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Having spent roughly 6 months in European hostels over the past year I guess you could say I know a fair bit about them. What works, what doesn’t work and those hostels you should just stay clear of. Thanks to websites like HostelBookers and HostelWorld you can get the gist on hostels fairly quickly these days. Real reviews by real travelers.
I recently stayed at Euro Hostel in the city center of Glasgow, Scotland. With a 20kg pack on my back and pulling along a 10kg trolley bag, a good location scores highly in my books. Euro Hostel is literally a 5 minute walk from the central Glasgow train station, superb! When you think of accommodation close to train stations it is easy to think they are going to be crapy as train station areas are normally pretty dodgy. However Euro Hostel is located right by the River Clyde and is a stone throw away from the ‘Style Mile’ shopping street.
It is a big hostel that covers about 10 floors. One floor is completely dedicated to the kitchen and dining area where the free breakfast is served. It is nothing fancy but when it’s free, it really doesn’t matter does it. Bread for toast and spreads, 3 different kinds of cereals, juices and coffee machines with everything from tea to hot chocolate and a grand list of different types of coffees.
A floor up from the kitchen area you’ll find a chill out room with a pool table, book swap and even pokie machines. There is also a self-service laundry facility, which is great. £3s for a load and .50p per 8-minutes in the dryer. However if you want to be cheeky there coat hangers and plenty of room in the bedrooms to hang stuff. Well in the private rooms anyway.
My boyfriend and I had a double private room with our own en-suite. For £36 a night it was a great deal. We had a double bed, desk, TV, shower and toilet. Bed linen and towels are included as well. The only downer about the rooms was that the heaters needed to be turned down a touch. Because of this we had both the windows open at night. Surprisingly there was no disturbance by outside noise.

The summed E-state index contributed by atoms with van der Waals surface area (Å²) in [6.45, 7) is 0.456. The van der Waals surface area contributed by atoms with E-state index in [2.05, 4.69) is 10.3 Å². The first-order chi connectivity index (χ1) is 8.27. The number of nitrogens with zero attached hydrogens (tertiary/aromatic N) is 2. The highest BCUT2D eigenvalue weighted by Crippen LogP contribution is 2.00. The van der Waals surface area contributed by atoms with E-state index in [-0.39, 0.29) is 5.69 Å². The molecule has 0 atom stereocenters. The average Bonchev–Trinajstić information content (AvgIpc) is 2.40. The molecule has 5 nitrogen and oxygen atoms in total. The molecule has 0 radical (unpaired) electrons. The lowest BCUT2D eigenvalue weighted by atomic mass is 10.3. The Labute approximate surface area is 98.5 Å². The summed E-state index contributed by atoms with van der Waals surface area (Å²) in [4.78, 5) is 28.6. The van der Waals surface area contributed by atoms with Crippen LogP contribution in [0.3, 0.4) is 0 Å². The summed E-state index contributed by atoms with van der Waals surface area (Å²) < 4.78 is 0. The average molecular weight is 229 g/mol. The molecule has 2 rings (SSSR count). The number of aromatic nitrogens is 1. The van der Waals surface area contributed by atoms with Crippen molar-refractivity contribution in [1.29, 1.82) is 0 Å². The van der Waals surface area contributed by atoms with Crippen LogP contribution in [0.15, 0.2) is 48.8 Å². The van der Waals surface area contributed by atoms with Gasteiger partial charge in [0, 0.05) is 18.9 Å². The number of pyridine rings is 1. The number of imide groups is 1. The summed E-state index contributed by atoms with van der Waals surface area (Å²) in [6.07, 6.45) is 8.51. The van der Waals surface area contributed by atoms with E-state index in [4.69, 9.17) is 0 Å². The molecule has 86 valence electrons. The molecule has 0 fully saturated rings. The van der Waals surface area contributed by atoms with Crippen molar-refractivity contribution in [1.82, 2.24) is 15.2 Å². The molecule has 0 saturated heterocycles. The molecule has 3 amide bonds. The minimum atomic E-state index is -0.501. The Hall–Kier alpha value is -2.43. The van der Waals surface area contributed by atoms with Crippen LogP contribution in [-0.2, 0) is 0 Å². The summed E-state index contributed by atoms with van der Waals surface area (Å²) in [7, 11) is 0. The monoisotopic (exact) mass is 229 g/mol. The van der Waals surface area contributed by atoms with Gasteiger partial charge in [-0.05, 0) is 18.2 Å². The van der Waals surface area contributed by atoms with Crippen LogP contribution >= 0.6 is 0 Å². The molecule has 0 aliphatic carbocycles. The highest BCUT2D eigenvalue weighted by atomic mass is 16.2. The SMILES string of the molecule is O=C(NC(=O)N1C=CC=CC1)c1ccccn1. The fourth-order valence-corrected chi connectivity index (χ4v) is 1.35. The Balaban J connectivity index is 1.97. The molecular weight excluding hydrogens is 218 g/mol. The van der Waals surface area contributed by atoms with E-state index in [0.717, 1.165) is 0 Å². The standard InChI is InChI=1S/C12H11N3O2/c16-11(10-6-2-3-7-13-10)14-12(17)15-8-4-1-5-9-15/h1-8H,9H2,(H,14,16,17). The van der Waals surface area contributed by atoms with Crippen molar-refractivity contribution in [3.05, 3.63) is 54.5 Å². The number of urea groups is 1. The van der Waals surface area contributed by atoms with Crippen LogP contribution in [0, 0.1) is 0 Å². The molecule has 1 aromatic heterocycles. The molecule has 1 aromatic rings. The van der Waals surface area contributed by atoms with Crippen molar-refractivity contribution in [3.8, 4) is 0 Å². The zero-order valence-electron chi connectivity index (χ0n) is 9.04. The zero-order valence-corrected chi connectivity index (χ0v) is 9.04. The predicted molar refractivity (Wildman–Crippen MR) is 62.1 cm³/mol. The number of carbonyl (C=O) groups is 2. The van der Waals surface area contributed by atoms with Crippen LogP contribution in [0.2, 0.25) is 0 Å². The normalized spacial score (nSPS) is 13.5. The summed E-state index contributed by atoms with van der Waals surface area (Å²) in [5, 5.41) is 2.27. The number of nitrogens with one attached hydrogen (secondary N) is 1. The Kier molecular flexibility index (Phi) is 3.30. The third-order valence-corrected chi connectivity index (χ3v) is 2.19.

All up I was well impressed with the hostel. However the attached bar, the Mint & Lime, was not so impressive. Which reminds me that the hostels ‘free’ wifi was only for the bar. If you wanted to access it in the rooms you had to pay. For 7 days of unlimited access it was £12 or £4 for 24 hours worth.
You would think that a bar attached to a hostel would be comfy, relaxed and more importantly cheap. I’m thinking drink deals, themed nights and a general ambience of encouraging people to socialize. The Mint & Lime is nice, definitely, but it is more suited to be called a cocktail bar. There is a pool table tucked in the corner but other than that it is nothing to rave about. If you’re trying to impress your date then take them there but if you’re a backpacker on a budget I would suggest elsewhere.
Luckily the hostel is in a great location that you don’t actually have to go far to find a decent pub with good food and drink deals. There is a Wetherspoon across the road, Hootenanny is also a minutes walk and on the other side of the train station is Toby Jugs with meals costing a mere £3 and bottles of wine for £5!
I would 100% recommend Euro Hostel if you’re ever thinking about visiting Glasgow. It is cheap, comfy, clean and in an awesome location.